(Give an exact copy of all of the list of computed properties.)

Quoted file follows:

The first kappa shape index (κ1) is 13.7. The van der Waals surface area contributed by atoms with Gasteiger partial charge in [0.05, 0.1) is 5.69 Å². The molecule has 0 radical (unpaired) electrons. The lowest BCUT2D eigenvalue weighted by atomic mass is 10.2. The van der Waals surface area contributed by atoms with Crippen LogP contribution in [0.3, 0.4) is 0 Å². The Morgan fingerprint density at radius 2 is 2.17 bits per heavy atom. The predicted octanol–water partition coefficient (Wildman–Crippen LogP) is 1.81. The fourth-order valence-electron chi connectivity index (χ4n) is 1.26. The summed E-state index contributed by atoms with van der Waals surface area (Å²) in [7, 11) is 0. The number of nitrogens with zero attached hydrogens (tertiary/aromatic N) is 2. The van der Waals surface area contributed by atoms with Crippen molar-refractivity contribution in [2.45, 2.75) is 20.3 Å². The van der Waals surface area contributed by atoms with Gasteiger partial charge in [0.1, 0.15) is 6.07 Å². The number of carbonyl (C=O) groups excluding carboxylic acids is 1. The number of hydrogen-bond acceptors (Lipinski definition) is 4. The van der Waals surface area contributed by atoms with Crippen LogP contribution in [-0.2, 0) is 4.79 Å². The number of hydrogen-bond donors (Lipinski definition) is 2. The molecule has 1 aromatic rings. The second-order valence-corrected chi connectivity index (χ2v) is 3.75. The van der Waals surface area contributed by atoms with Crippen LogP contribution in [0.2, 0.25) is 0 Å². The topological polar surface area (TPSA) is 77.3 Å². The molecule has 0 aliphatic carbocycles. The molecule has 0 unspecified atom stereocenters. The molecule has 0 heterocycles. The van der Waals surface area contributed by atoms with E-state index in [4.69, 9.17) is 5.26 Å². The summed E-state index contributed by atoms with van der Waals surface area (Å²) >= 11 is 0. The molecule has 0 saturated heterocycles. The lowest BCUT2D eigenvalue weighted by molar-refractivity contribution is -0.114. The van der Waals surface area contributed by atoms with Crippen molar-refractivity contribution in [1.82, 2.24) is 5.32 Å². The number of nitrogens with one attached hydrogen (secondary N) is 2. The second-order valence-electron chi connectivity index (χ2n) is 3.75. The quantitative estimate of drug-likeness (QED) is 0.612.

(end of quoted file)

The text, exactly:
The first kappa shape index (κ1) is 13.7. The van der Waals surface area contributed by atoms with Gasteiger partial charge in [0.05, 0.1) is 5.69 Å². The molecule has 0 radical (unpaired) electrons. The lowest BCUT2D eigenvalue weighted by atomic mass is 10.2. The van der Waals surface area contributed by atoms with Crippen LogP contribution in [0.3, 0.4) is 0 Å². The Morgan fingerprint density at radius 2 is 2.17 bits per heavy atom. The predicted octanol–water partition coefficient (Wildman–Crippen LogP) is 1.81. The fourth-order valence-electron chi connectivity index (χ4n) is 1.26. The summed E-state index contributed by atoms with van der Waals surface area (Å²) in [7, 11) is 0. The number of nitrogens with zero attached hydrogens (tertiary/aromatic N) is 2. The van der Waals surface area contributed by atoms with Crippen molar-refractivity contribution in [2.45, 2.75) is 20.3 Å². The van der Waals surface area contributed by atoms with Gasteiger partial charge in [0.1, 0.15) is 6.07 Å². The number of carbonyl (C=O) groups excluding carboxylic acids is 1. The number of hydrogen-bond acceptors (Lipinski definition) is 4. The van der Waals surface area contributed by atoms with Crippen LogP contribution in [-0.2, 0) is 4.79 Å². The number of hydrogen-bond donors (Lipinski definition) is 2. The molecule has 1 aromatic rings. The second-order valence-corrected chi connectivity index (χ2v) is 3.75. The van der Waals surface area contributed by atoms with Crippen LogP contribution in [0.2, 0.25) is 0 Å². The topological polar surface area (TPSA) is 77.3 Å². The molecule has 0 aliphatic carbocycles. The molecule has 0 unspecified atom stereocenters. The molecule has 0 heterocycles. The van der Waals surface area contributed by atoms with E-state index in [4.69, 9.17) is 5.26 Å². The summed E-state index contributed by atoms with van der Waals surface area (Å²) >= 11 is 0. The molecule has 0 saturated heterocycles. The lowest BCUT2D eigenvalue weighted by molar-refractivity contribution is -0.114. The van der Waals surface area contributed by atoms with Crippen molar-refractivity contribution in [1.82, 2.24) is 5.32 Å². The number of nitrogens with one attached hydrogen (secondary N) is 2. The second-order valence-electron chi connectivity index (χ2n) is 3.75. The quantitative estimate of drug-likeness (QED) is 0.612.